Keeping Up from the Kasket – Planning Your Digital Death

Keeping Up from the Kasket – Planning Your Digital Death

This post was written by Emily Rosen

Can someone inherit a digital identity? At what point does an Instagram account become a business rather than a personal platform? We have already seen this happen with celebrities after they die; Paul Walker, Nipsey Hussle, and Michael Jackson all still have active Instagram accounts. The deceased rapper, Lil Peep, has faced significant controversy over his social media. As I write this, his most recent Instagram post is advertising new merchandise. While some argue that his family is aiming to continue his legacy, others argue that selling sweaters for $95 USD is simply an easy way to profit off Peep’s death.

But what if a celebrity passed away without the public knowing? Could someone run their accounts feigning that the person was still alive? Let’s take a look at Kylie Jenner – she makes approximately $1.2 million per sponsored Instagram post that she shares to her 197 million followers. In the two minutes it takes you to read this blog, she will have made around $633.53. If Kylie died, could someone inherit her account, followers, and digital personality? Between the power of digital image editing and the sheer number of selfies Kylie has taken, her account could hypothetically be run for years after her death. Kylie Jenner may be temporary, but @kyliejenner is immortal.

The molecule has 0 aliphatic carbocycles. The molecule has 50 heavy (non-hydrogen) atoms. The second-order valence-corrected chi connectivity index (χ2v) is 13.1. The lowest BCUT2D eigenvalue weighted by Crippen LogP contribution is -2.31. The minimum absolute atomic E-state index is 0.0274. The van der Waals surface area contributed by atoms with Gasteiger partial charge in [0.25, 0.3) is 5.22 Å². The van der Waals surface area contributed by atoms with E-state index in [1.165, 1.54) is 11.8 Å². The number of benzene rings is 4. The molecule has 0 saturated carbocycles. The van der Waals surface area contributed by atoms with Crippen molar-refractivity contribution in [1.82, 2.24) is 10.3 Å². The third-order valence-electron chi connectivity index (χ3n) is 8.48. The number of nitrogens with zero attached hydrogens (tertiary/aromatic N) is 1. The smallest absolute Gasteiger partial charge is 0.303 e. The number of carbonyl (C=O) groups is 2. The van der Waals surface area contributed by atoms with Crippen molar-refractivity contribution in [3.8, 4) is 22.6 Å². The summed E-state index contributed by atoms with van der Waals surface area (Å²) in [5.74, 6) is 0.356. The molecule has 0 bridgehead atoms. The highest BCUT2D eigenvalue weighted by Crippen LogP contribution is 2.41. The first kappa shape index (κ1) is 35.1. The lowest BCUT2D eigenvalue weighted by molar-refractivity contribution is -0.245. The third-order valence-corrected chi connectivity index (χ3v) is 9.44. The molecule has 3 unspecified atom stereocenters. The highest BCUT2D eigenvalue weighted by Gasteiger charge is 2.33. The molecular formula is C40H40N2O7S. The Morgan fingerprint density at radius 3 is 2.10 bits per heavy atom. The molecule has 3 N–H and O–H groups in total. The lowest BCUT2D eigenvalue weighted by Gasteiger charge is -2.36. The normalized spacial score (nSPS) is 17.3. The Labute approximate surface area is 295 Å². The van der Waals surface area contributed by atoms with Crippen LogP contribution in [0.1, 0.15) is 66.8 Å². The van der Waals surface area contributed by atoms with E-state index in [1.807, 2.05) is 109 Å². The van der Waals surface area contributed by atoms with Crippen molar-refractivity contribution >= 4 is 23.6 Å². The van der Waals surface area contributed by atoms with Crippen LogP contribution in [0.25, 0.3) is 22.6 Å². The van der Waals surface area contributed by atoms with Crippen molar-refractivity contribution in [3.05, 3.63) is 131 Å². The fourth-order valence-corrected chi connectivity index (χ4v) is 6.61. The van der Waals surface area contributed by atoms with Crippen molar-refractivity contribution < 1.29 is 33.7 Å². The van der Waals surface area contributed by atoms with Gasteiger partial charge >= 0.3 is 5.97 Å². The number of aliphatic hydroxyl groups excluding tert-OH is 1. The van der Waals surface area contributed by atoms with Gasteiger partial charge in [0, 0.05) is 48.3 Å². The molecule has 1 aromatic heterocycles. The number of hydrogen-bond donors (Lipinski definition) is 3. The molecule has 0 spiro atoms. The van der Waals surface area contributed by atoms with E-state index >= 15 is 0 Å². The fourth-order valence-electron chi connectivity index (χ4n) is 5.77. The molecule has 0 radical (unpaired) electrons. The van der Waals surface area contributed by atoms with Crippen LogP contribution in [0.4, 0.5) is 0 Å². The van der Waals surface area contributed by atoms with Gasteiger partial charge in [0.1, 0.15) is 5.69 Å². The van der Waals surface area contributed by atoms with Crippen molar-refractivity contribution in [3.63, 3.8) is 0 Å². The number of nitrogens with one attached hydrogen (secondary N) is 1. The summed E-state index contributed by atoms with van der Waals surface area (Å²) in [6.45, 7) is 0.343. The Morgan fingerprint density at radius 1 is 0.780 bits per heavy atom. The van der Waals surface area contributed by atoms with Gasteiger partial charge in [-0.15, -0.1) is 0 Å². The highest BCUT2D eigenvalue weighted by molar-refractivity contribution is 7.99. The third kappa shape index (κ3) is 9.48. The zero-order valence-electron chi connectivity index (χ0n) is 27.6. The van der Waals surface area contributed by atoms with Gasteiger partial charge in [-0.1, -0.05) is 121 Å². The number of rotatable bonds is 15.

Who knows? Maybe this has been happening for years, and they are doing a good job of hiding it. Conspiracy? I think not.

For most of us, celebrity or not, our social media presence is an extension of who we are. While our biological body may have passed on, we continue to survive online. Planning your digital death is more than just a Black Mirror-esque fantasy – it is a current, existing issue. With 10,000 Facebook users dying every day, it is estimated that dead Facebook users could outnumber the living by 2069.